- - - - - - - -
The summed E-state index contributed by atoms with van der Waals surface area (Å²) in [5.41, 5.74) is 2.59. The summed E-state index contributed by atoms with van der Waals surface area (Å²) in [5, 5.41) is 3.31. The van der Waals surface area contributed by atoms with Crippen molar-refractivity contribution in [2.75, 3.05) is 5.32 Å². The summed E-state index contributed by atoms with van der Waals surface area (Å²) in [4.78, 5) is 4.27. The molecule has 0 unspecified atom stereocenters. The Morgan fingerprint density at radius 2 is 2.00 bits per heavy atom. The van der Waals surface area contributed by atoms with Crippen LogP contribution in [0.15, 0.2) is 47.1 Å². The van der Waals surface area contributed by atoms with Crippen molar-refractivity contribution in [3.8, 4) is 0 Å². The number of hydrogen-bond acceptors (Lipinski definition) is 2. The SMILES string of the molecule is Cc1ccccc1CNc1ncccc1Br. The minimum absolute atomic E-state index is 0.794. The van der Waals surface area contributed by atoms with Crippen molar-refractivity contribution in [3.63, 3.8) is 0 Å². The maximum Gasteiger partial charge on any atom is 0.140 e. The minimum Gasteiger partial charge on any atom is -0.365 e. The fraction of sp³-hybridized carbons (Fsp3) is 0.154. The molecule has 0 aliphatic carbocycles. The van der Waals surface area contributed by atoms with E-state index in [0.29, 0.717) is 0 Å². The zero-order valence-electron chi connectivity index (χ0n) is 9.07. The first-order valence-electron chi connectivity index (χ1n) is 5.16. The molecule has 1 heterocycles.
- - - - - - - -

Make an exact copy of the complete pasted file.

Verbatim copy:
The summed E-state index contributed by atoms with van der Waals surface area (Å²) in [5.41, 5.74) is 2.59. The summed E-state index contributed by atoms with van der Waals surface area (Å²) in [5, 5.41) is 3.31. The van der Waals surface area contributed by atoms with Crippen molar-refractivity contribution in [2.75, 3.05) is 5.32 Å². The summed E-state index contributed by atoms with van der Waals surface area (Å²) in [4.78, 5) is 4.27. The molecule has 0 unspecified atom stereocenters. The Morgan fingerprint density at radius 2 is 2.00 bits per heavy atom. The van der Waals surface area contributed by atoms with Crippen LogP contribution in [0.15, 0.2) is 47.1 Å². The van der Waals surface area contributed by atoms with Crippen molar-refractivity contribution in [3.8, 4) is 0 Å². The number of hydrogen-bond acceptors (Lipinski definition) is 2. The SMILES string of the molecule is Cc1ccccc1CNc1ncccc1Br. The minimum absolute atomic E-state index is 0.794. The van der Waals surface area contributed by atoms with Crippen molar-refractivity contribution in [3.63, 3.8) is 0 Å². The maximum Gasteiger partial charge on any atom is 0.140 e. The minimum Gasteiger partial charge on any atom is -0.365 e. The fraction of sp³-hybridized carbons (Fsp3) is 0.154. The molecule has 0 aliphatic carbocycles. The van der Waals surface area contributed by atoms with E-state index in [0.29, 0.717) is 0 Å². The zero-order valence-electron chi connectivity index (χ0n) is 9.07. The first-order valence-electron chi connectivity index (χ1n) is 5.16. The molecule has 1 heterocycles.